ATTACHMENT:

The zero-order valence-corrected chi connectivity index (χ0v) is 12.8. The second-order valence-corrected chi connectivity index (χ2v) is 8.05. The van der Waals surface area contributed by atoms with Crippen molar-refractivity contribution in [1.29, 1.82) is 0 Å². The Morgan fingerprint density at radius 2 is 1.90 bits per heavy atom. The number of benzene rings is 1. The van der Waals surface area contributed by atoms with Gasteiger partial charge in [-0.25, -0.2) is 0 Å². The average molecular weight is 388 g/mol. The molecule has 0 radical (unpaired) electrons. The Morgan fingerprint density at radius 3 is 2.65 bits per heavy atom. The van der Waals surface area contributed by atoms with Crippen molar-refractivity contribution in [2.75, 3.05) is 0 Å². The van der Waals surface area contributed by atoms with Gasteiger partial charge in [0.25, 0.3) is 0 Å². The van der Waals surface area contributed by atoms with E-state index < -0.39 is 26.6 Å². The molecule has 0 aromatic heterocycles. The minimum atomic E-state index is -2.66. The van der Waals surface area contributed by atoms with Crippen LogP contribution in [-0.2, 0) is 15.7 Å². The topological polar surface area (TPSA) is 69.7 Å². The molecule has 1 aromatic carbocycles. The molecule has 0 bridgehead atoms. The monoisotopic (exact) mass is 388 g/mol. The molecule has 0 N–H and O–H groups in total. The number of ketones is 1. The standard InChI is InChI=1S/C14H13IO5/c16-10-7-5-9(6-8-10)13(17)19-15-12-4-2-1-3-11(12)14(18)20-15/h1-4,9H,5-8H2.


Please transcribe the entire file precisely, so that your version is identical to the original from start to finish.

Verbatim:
The zero-order valence-corrected chi connectivity index (χ0v) is 12.8. The second-order valence-corrected chi connectivity index (χ2v) is 8.05. The van der Waals surface area contributed by atoms with Crippen molar-refractivity contribution in [1.29, 1.82) is 0 Å². The Morgan fingerprint density at radius 2 is 1.90 bits per heavy atom. The number of benzene rings is 1. The van der Waals surface area contributed by atoms with Gasteiger partial charge in [-0.25, -0.2) is 0 Å². The average molecular weight is 388 g/mol. The molecule has 0 radical (unpaired) electrons. The Morgan fingerprint density at radius 3 is 2.65 bits per heavy atom. The van der Waals surface area contributed by atoms with Crippen molar-refractivity contribution in [2.75, 3.05) is 0 Å². The van der Waals surface area contributed by atoms with Gasteiger partial charge in [0.25, 0.3) is 0 Å². The van der Waals surface area contributed by atoms with E-state index < -0.39 is 26.6 Å². The molecule has 0 aromatic heterocycles. The minimum atomic E-state index is -2.66. The van der Waals surface area contributed by atoms with Crippen LogP contribution in [-0.2, 0) is 15.7 Å². The topological polar surface area (TPSA) is 69.7 Å². The molecule has 1 aromatic carbocycles. The molecule has 0 bridgehead atoms. The monoisotopic (exact) mass is 388 g/mol. The molecule has 0 N–H and O–H groups in total. The number of ketones is 1. The standard InChI is InChI=1S/C14H13IO5/c16-10-7-5-9(6-8-10)13(17)19-15-12-4-2-1-3-11(12)14(18)20-15/h1-4,9H,5-8H2.